Chinese conglomerates beat SIA in Virgin Australia acquisition

Courtesy GETTY IMAGES

Courtesy GETTY IMAGES

IN a separate article I wrote about Singapore Airlines’ interest in taking up Air New Zealand’s stake in Virgin Australia, its concern being that “if it did not step into the void left by Air NZ, it might op[en the door to a competitor” (What price for SIA in its pursuit of a Virgin bride? TODAY, Apr 27, 2016), I mentioned the likelihood of Chinese carriers making that move. And so it has come to pass.

The HNA Aviation Group which owns China’s fast growing Hainan Airlines (the fourth largest in the country) was the first to move in, acquiring 13 per cent of Virgin Australia with plans to increasing its stake to almost 20 per cent. Virgin chief executive John Borghetti welcome the acquisition as “a big coup” that “sets us up for very, very good growth going forward in that very lucrative inbound but also outbound, traffic between Australia and China.”

Indeed, there has been a healthy growth in traffic between Australia and China in recent years. According to Mr Borghetti, more than one million Chinese travelers visited Australia in 2015 and this number is expected to grow to 1.5 million by 2020. Clearly HNA sees the potential and the opportunity could not have come a better time.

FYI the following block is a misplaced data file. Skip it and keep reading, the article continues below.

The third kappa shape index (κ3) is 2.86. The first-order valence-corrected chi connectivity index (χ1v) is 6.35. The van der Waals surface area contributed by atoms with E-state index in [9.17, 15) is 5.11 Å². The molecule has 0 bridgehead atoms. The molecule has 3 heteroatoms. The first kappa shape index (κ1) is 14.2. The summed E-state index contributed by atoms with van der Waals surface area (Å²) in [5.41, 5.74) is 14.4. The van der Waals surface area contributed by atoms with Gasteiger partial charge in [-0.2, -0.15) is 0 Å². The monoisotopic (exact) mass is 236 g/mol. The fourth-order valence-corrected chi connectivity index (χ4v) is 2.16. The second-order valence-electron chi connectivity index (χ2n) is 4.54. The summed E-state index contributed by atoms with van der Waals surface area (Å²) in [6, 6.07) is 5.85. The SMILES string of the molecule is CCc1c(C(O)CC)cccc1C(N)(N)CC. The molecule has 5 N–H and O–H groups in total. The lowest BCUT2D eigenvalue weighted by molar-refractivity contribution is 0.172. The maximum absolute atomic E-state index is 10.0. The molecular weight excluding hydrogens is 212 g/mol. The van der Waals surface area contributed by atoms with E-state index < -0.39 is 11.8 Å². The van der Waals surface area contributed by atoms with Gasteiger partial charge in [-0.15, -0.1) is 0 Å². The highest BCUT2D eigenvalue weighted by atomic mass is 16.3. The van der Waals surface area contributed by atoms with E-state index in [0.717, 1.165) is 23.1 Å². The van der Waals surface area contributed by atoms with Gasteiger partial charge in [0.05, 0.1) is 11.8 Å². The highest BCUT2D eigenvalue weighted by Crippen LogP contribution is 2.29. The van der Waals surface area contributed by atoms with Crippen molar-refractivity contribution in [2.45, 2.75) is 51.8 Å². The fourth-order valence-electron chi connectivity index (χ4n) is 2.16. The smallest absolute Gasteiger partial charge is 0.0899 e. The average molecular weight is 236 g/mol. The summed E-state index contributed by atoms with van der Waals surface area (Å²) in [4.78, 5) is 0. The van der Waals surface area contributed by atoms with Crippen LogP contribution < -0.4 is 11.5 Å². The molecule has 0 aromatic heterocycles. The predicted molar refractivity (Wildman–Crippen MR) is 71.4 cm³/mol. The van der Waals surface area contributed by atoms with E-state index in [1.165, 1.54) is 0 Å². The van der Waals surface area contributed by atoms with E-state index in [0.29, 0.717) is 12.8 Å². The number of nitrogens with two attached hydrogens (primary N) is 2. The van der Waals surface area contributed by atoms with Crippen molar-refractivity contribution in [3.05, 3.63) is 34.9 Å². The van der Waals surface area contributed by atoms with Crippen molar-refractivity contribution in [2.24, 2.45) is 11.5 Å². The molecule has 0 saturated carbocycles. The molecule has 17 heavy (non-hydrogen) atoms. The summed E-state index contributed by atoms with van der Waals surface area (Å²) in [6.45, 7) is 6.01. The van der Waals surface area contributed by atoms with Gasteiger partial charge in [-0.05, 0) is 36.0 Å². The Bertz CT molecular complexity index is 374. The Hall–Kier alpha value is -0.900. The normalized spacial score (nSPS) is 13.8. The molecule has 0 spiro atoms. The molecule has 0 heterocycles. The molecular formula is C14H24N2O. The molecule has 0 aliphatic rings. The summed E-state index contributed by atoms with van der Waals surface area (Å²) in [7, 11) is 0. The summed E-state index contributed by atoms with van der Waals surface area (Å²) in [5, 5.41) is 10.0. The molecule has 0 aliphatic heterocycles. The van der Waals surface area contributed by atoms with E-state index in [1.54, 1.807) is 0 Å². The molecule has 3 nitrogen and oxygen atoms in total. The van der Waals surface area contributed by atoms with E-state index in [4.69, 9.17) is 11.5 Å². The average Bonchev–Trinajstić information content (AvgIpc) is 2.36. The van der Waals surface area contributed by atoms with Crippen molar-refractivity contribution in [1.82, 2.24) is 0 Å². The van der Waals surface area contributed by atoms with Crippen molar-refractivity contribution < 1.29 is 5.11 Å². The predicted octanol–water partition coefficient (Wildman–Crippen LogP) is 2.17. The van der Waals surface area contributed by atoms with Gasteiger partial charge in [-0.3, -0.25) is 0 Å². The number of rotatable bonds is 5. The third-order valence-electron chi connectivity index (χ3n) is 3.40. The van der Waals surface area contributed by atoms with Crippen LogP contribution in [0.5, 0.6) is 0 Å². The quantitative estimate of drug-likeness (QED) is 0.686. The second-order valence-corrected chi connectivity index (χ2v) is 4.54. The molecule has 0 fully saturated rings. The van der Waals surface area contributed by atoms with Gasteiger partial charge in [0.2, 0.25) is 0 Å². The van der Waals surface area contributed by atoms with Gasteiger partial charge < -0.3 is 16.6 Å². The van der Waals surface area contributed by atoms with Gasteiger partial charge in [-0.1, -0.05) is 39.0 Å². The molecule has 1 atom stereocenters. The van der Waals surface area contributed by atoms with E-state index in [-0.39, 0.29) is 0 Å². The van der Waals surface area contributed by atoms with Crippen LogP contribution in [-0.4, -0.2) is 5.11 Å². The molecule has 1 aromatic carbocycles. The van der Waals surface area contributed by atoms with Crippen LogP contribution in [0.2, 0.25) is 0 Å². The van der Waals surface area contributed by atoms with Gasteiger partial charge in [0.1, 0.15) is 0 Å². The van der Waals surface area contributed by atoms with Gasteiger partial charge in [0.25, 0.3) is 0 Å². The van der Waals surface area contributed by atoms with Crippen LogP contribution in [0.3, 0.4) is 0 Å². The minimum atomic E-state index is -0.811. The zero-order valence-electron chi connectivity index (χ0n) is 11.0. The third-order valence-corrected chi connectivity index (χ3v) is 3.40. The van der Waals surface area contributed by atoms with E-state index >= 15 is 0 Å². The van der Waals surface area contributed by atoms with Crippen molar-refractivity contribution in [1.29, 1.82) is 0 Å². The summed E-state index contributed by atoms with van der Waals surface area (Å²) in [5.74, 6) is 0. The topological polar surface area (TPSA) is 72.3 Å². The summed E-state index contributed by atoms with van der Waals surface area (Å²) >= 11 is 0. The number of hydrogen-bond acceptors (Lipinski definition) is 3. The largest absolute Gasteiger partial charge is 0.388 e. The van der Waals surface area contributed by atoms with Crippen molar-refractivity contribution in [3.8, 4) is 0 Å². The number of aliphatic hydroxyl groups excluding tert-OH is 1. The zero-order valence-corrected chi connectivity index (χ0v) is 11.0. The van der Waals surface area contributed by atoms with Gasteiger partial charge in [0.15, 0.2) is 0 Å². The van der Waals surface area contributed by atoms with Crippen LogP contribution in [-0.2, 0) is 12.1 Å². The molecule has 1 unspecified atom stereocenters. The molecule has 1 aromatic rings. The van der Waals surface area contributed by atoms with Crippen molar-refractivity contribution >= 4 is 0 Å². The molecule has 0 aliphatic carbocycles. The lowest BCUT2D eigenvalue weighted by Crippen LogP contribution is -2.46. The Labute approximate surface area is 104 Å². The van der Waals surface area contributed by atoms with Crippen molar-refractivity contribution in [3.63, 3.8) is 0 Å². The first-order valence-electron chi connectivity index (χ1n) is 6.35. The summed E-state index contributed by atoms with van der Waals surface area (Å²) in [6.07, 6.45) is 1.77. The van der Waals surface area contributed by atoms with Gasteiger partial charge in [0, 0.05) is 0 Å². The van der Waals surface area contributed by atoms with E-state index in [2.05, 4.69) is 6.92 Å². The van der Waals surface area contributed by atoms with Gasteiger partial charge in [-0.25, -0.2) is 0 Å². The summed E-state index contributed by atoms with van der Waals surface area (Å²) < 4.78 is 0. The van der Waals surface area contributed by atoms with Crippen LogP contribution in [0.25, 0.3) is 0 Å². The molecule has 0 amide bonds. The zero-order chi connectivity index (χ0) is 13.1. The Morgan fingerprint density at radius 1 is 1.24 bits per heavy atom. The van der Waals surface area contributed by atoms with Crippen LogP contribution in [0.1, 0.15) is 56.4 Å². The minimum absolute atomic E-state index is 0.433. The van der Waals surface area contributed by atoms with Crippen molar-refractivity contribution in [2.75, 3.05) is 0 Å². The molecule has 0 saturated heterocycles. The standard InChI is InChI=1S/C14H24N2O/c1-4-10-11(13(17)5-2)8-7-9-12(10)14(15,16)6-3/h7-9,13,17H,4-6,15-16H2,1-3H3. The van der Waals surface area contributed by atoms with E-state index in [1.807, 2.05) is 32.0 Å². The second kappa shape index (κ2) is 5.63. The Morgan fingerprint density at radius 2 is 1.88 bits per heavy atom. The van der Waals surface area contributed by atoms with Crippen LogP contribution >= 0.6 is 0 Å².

Now a second Chinese conglomerate Nanshan Group hopes to reap the benefit of increased tourism in Australia. The firm has bought a 20-per-cent stake in Virgin Australia from Air New Zealand. Air NZ chairman Tony Carter said: “We believe Nanshan Group will be a very strong, positive and complimentary shareholder for Virgin Australia. The sale will allow Air New Zealand to focus on its own growth opportunities, while still continuing its long-standing alliance with Virgin Australia on the trans-Tasman network.”

Both HNA Aviation Group and Nanshan Group will now join SIA and Etihad Airways as co-partners in the Australian carrier. While Etihad has not expressed any interest in buying off Air NZ, SIA appears once again to have lost the lead in a game that started out as the Singapore carrier’s to play.

Another Virgin on the rocks

Courtesy Virgin Australia

Courtesy Virgin Australia

THE name Virgin is ringing in the air. Following on the heels of Alaska Airlines paying US$2.6 billion for Virgin America, wrenching the bid from rival JetBlue Airways, Singapore Airlines (SIA) announced it has increased its stake in Virgin Australia form 22.91 per cent to 23.11 per cent at a cost of A$3.18 million (US$2.39 million). SIA has approval from Australia’s Foreign Investment Review Board to increase its stake to 25.9 per cent.